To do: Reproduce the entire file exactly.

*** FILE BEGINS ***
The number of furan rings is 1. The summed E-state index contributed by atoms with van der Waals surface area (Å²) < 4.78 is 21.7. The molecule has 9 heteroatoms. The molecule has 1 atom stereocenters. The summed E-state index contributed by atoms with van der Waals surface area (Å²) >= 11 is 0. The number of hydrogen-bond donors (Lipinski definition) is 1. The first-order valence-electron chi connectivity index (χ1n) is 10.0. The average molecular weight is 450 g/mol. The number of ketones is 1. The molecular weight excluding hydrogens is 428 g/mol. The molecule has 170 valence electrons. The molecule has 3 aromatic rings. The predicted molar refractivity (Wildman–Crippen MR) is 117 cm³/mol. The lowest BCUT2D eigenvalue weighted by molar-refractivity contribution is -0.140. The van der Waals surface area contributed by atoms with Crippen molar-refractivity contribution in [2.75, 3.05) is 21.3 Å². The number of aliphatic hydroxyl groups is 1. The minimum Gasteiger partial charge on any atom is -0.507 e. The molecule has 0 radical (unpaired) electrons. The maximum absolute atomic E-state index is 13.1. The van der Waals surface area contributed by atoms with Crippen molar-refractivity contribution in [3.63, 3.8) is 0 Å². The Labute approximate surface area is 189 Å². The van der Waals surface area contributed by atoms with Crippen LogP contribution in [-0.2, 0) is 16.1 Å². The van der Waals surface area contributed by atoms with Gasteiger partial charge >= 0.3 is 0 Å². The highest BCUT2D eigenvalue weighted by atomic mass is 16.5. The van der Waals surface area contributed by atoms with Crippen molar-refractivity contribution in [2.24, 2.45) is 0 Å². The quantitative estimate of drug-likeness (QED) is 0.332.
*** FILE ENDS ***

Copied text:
The number of furan rings is 1. The summed E-state index contributed by atoms with van der Waals surface area (Å²) < 4.78 is 21.7. The molecule has 9 heteroatoms. The molecule has 1 atom stereocenters. The summed E-state index contributed by atoms with van der Waals surface area (Å²) >= 11 is 0. The number of hydrogen-bond donors (Lipinski definition) is 1. The first-order valence-electron chi connectivity index (χ1n) is 10.0. The average molecular weight is 450 g/mol. The number of ketones is 1. The molecular weight excluding hydrogens is 428 g/mol. The molecule has 170 valence electrons. The molecule has 3 aromatic rings. The predicted molar refractivity (Wildman–Crippen MR) is 117 cm³/mol. The lowest BCUT2D eigenvalue weighted by molar-refractivity contribution is -0.140. The van der Waals surface area contributed by atoms with Crippen molar-refractivity contribution in [2.75, 3.05) is 21.3 Å². The number of aliphatic hydroxyl groups is 1. The minimum Gasteiger partial charge on any atom is -0.507 e. The molecule has 0 radical (unpaired) electrons. The maximum absolute atomic E-state index is 13.1. The van der Waals surface area contributed by atoms with Crippen molar-refractivity contribution in [3.63, 3.8) is 0 Å². The Labute approximate surface area is 189 Å². The van der Waals surface area contributed by atoms with Crippen LogP contribution in [-0.2, 0) is 16.1 Å². The van der Waals surface area contributed by atoms with Gasteiger partial charge >= 0.3 is 0 Å². The highest BCUT2D eigenvalue weighted by atomic mass is 16.5. The van der Waals surface area contributed by atoms with Crippen molar-refractivity contribution in [2.24, 2.45) is 0 Å². The quantitative estimate of drug-likeness (QED) is 0.332.